NEW YORK NURSE: July/August 2008
Chalk one up for staying power. After nearly three years of struggle, RNs at the Westchester County Healthcare Corporation (WCHCC) have a fair contract.
“Westchester nurses told management all along that they would hold out for as long as possible,” said Sandy Owen, NYSNA release time representative. “They were true to their word.”
Public-sector negotiations can be lengthy because the state’s Taylor Law prohibits public employees from striking. Some public employers take advantage of this ban by dragging their feet during negotiations in an attempt to wear union members down. But the WCHCC RNs fought back – holding rallies, meeting with elected officials, filing lawsuits and unfair labor practice charges, pressuring the board of directors, and sponsoring an intense advertising campaign.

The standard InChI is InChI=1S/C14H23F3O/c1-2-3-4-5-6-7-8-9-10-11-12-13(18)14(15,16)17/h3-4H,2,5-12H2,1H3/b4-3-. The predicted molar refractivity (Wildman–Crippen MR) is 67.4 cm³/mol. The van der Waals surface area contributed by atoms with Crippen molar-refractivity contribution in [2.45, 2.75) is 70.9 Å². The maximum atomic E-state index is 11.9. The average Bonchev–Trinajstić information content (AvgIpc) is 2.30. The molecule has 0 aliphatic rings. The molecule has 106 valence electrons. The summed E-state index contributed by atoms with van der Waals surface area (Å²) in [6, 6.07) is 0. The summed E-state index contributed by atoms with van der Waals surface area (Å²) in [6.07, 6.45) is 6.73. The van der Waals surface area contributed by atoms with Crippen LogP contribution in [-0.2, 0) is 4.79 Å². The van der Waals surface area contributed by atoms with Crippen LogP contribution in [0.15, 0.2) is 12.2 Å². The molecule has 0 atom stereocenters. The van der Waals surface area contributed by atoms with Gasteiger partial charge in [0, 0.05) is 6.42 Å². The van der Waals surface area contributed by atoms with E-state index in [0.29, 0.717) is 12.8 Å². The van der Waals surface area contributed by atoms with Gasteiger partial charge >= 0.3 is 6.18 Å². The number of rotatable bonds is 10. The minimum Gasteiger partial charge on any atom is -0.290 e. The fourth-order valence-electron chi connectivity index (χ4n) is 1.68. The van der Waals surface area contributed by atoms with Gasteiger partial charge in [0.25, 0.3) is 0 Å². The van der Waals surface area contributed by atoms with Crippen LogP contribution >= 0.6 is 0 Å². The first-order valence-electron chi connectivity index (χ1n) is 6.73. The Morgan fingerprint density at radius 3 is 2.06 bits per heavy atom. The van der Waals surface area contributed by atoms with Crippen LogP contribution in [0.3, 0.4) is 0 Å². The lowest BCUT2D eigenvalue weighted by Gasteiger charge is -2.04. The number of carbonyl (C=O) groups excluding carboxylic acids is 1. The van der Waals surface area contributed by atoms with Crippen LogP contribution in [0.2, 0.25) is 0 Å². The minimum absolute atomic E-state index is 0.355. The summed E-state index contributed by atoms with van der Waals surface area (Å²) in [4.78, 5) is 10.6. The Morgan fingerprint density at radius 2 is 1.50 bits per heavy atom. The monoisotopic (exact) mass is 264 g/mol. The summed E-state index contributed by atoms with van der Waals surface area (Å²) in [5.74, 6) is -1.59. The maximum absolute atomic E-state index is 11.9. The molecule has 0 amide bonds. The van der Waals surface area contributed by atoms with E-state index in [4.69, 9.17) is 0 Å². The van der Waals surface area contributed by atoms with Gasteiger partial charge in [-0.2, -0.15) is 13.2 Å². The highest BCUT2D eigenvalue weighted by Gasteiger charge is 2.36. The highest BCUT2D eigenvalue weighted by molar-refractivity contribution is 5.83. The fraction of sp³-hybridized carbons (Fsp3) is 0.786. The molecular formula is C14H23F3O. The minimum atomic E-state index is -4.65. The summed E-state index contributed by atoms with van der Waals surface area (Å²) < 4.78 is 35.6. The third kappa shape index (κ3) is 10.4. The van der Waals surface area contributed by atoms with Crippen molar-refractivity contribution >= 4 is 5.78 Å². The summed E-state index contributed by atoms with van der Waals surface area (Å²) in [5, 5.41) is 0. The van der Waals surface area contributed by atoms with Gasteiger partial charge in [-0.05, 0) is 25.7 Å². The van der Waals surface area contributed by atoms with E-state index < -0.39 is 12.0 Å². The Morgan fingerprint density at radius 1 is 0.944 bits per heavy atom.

Their efforts bore fruit in May, when the medical center’s CEO was named local “businessman of the year.” The nurses informed management that they planned to demonstrate outside of the black-tie gala where he was to receive the award. A settlement came shortly thereafter.
The new five-year contract continues to provide a defined benefit plan for new hires. RNs hired before Jan. 1, 2007, are required to work five years to be eligible, those hired after that date will have to work 20 years. This is a “middle ground” that extends the eligibility requirement but guarantees that the benefit cannot be changed without the agreement of the union.
Other contract highlights:
The agreement is retroactive to April 2006 and runs through March 2011.
“The nurses’ three-year escalating campaign centered on uniting the bargaining unit and using every lever to pressure management,” said Kevin Smith, NYSNA nursing representative. “And it worked like a charm in both respects.”